We don't have situations where a particular analytical model somewhere in that vehicle has hours or even days to come up with an appropriate response. Most of the time, we don't even have minutes. The cycle time from one or more sensors picking up data of interest until that data drives a response from the vehicle is often only seconds. But how do we make this happen? First, let's again look at that broad analytics continuum that our data lakes are capable of supporting.
But let's look at them from an edge analytics perspective. When it comes to edge analytics, we can take several major categories of analytics off of the table because they really don't apply much to what needs to occur. We might still have interest in our backwards-looking descriptive analytics, but we're going to leave the historical reporting and trending and other traditional business intelligence capabilities to the data lake rather than try to support those function at the edge. The same goes for our data-driven time traveling, where we change certain variables in the past and try to ascertain what different outcomes might have result from those changes.
You know, again, this is very important, but this is a class of analytics that is really better suited to the data lake rather than the edge analytics environment. Take also the case of the exploratory or discovery analytics, where we're looking for interesting patterns. For the most part, they should also be relegated to the data lake. Those are the models that may run for hours or days against very large volumes of data and many different data objects. Now, it's always possible that a limited subset of these analytics might apply at the edge, depending upon the particular business or function or scenario or use case, but again, for the most part, these classes of analytics really are best left to the data lake.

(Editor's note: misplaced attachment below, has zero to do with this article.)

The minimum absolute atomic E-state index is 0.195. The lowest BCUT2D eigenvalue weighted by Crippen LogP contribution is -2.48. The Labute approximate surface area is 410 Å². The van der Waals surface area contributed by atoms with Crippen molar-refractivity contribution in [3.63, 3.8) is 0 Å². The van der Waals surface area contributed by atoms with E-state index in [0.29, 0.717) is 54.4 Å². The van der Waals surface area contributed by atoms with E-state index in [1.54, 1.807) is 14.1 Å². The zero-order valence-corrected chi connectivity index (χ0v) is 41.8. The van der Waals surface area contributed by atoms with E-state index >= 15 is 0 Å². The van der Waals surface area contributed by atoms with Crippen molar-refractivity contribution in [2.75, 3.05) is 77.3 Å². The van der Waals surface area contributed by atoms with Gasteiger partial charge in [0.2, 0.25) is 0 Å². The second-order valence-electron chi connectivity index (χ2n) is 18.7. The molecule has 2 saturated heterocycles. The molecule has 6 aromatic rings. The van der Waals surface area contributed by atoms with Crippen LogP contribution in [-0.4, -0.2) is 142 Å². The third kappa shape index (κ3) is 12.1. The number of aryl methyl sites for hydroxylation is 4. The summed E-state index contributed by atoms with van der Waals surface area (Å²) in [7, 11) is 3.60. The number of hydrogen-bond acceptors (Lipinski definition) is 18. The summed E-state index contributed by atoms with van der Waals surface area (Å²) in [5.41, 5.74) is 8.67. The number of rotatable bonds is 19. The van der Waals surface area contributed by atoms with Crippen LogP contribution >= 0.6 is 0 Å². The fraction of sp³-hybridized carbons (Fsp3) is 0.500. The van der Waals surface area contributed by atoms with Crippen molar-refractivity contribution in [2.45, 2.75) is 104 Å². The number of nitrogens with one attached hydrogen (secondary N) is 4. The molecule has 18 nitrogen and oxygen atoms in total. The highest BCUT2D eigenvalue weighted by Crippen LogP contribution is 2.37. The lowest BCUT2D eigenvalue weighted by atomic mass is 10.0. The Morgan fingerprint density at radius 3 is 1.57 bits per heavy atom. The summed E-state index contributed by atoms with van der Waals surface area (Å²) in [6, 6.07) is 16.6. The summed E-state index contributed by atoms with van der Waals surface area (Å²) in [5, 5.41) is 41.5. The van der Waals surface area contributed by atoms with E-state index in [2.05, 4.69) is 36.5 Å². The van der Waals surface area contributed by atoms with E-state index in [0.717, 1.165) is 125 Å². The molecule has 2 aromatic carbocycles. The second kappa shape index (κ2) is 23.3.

So what that does is leave us with three categories of analytics that are absolutely relevant at the edge, and for which we would build what we might call edge-appropriate models, something I'll get to in a moment. We definitely need to ascertain from raw data what is happening right now. With an autonomous vehicle, we need to know that road conditions have changed and what they are right now, what traffic congestion is like right now, if any of the systems in our vehicle have suddenly failed, and so on. We also want to predict that our braking system or our cooling system or some other system on the vehicle is likely to have problems in the very near future based on senor readings.
Or, maybe that a traffic jam is one mile ahead of us, which means that our mapping and routing system needs to adjust its timing, and that the vehicle should very soon reduce its speed. Because of the closed-loop nature of the autonomous vehicle in which all of those data will be processed and then result in actions by one or more subsystems of the vehicle itself, the idea of prescriptive analytics, options, and recommended actions is essential at the edge. Further, if we compare data lake analytics with edge analytics, we can see that, for the data lake, we can operate with theoretically unlimited volumes of data across numerous data objects.
We have a great deal of flexibility for how long our models may run based on the use case, the models themselves, the amounts of data, and other factors, and also, that our analytics ideally should end up with some prescriptive measure for options and actions. Unfortunately, that's not an immutable part of the data lake analytics, even though it should be. With edge analytics though, we may still deal with fairly large volumes of data, but not the mega volumes that a data-lake-driven model might process. Additionally, for any given model, we are likely to be dealing with a relatively bounded number of data objects.
Think of them as data fields in the database rather than the theoretically unlimited number of objects or fields that might be fed from a data lake into analytical models. Also then, when it comes to prescriptive analytics, which again, are the options and specific actions from among those options that need to be taken, well, this is a fundamental aspect to edge analytics rather than an idealized by not necessarily mandatory one. Remember also that, when it comes to edge analytics, we don't have a single pattern for our analytical models.
The use cases and the scenarios, depending upon the individual business and business process at work, that will drive all of the models. But the common factors that we've looked at here will all come into play to some extent.
- Define edge analytics.
- Compare big data analytics and edge analytics.
- Identify examples of edge analytics at work in nature.
- Describe the stages of edge analytics frameworks.
- Explore the EdgeX Foundry framework for edge analytics.
- Provide examples of digital video data refinement and enrichment.
- List classes of analytics typically found in an edge analytics environment.
- Identify the objectives of edge analytics when applied to manufacturing.